Alzheimer’s disease is an illness of the brain. It causes large numbers of nerve cells in the brain to die. This affects a person's ability to remember and think clearly. Doctors don’t know what causes the disease. They do know that it usually begins after age 60, and nearly half of people age 85 and older may have Alzheimer’s disease. However, it is not a normal part of aging.
The disease often starts slowly. In fact, some people don’t know they have Alzheimer’s disease, blaming their forgetfulness on old age. Over time, memory problems get much worse as the disease progresses.
People with Alzheimer’s disease lose the ability to drive a car, cook a meal, or even read a newspaper. They may get lost easily and find even simple things confusing. Some people become worried, angry, or violent. At some point, people with Alzheimer’s disease may need someone to take care of all their needs (feeding, bathing, etc.) at home with a caregiver or in a nursing home.
Although every case of Alzheimer's disease is different, experts have identified common warning signs of this disease. It is important to look for signs that might indicate Alzheimer's disease versus basic forgetfulness. With Alzheimer's disease, these symptoms gradually increase and become more persistent.
Typical warning signs include:
Memory loss, especially of recent events, names, placement of objects, and other new information
Confusion about time and place
Struggling to complete familiar actions, such as brushing teeth or getting dressed
Trouble finding the appropriate words, completing sentences, and following directions and conversations
Poor judgment when making decisions
Changes in mood and personality, such as increased suspicion, rapid and persistent mood swings, withdrawal, and disinterest in usual activities
Difficulty with complex mental assignments, such as balancing a checkbook or other tasks involving numbers
Experienced clinicians can accurately diagnose dementia 90% of the time.
Accurate diagnosis is critical. Some conditions that cause symptoms of dementia, such as hormone imbalance, vitamin deficiency and infections, can be reversed. For irreversible dementias, treatment options vary depending on the disease.
Obtaining a proper diagnosis involves consulting with a healthcare professional who is an expert in dementia, and communicating symptoms and experienced in testing.
Diagnostic tools: include a complete medical history; blood, urine or other medical tests; neuropsychological tests that measure memory, problem solving, attention, and language; and brain scans.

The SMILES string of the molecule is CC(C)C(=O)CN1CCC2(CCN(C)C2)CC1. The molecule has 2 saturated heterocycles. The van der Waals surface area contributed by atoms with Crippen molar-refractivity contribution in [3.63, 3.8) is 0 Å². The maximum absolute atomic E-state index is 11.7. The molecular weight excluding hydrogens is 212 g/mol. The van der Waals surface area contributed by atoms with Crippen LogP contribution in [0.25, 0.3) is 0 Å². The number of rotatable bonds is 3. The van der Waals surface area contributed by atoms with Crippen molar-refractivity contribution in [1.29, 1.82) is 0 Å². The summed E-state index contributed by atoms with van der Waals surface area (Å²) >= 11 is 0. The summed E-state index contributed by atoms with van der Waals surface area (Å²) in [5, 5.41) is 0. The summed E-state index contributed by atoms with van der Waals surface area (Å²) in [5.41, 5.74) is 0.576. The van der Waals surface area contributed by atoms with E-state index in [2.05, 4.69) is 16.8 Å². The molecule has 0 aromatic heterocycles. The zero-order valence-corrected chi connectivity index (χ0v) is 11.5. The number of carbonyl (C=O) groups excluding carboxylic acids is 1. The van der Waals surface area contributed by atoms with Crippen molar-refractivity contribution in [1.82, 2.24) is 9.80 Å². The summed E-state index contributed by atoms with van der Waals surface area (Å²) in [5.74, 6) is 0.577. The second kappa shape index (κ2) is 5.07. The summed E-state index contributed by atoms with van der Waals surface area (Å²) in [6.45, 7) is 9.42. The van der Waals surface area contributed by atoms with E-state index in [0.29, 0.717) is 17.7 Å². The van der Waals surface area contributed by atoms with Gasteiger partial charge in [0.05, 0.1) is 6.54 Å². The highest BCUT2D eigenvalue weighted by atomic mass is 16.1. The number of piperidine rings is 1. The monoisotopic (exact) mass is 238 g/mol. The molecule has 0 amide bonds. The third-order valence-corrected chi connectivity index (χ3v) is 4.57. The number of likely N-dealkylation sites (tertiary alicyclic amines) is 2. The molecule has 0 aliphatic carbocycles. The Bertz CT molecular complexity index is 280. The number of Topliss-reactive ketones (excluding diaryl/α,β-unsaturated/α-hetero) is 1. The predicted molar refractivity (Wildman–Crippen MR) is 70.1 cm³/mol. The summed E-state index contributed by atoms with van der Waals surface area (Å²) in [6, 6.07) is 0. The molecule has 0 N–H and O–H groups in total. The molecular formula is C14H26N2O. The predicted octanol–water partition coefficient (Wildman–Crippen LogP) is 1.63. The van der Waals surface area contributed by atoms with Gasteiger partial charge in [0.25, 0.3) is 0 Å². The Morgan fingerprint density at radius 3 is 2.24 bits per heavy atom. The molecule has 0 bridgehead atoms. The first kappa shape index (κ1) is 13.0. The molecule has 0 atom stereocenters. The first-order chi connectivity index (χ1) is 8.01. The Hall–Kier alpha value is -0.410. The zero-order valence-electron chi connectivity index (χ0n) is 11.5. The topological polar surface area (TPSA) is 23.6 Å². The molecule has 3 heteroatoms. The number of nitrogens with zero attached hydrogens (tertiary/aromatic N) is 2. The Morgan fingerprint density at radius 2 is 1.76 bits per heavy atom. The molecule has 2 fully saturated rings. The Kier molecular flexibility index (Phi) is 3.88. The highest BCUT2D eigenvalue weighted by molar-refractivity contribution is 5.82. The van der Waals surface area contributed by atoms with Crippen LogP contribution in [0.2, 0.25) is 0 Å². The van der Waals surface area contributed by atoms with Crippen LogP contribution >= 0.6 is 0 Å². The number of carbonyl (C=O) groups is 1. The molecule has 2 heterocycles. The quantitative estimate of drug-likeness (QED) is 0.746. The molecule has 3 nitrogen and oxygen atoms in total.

Individuals with clinically diagnosed dementia have clear cognitive loss in two or more intellectual domains, such as amnesia (loss of memory) and aphasia (inability to communicate effectively), but almost all individuals with Alzheimer's disease demonstrate short-term memory impairment.
Other types of dementia may begin with a slow loss of memory function; however, a careful clinical evaluation will usually provide information that suggests dementia other than Alzheimer's disease.
Currently, there is no cure for Alzheimer's disease.
Researchers are continually testing the effectiveness of various drug therapies that will control symptoms; slow, reduce and/or reverse mental and behavioral symptoms; and prevent or halt the disease.
The U.S. Food and Drug Administration (FDA) has approved medications known as cholinesterase inhibitors: donepezil hydrochloride (Aricept), approved for all stages of Alzheimer's disease; rivastigmine (Exelon), approved in pill and patch form for mild to moderate Alzheimer's disease; and galantamine hydrobromide (Razadyne), approved for mild to moderate Alzheimer's disease. These drugs inhibit the enzyme that breaks down the brain chemical acetylcholine, and thereby may help slow the worsening of symptoms.
The FDA has approved memantine HCI (Namenda) for the treatment of moderate to severe Alzheimer's disease, which may help slow the worsening of symptoms.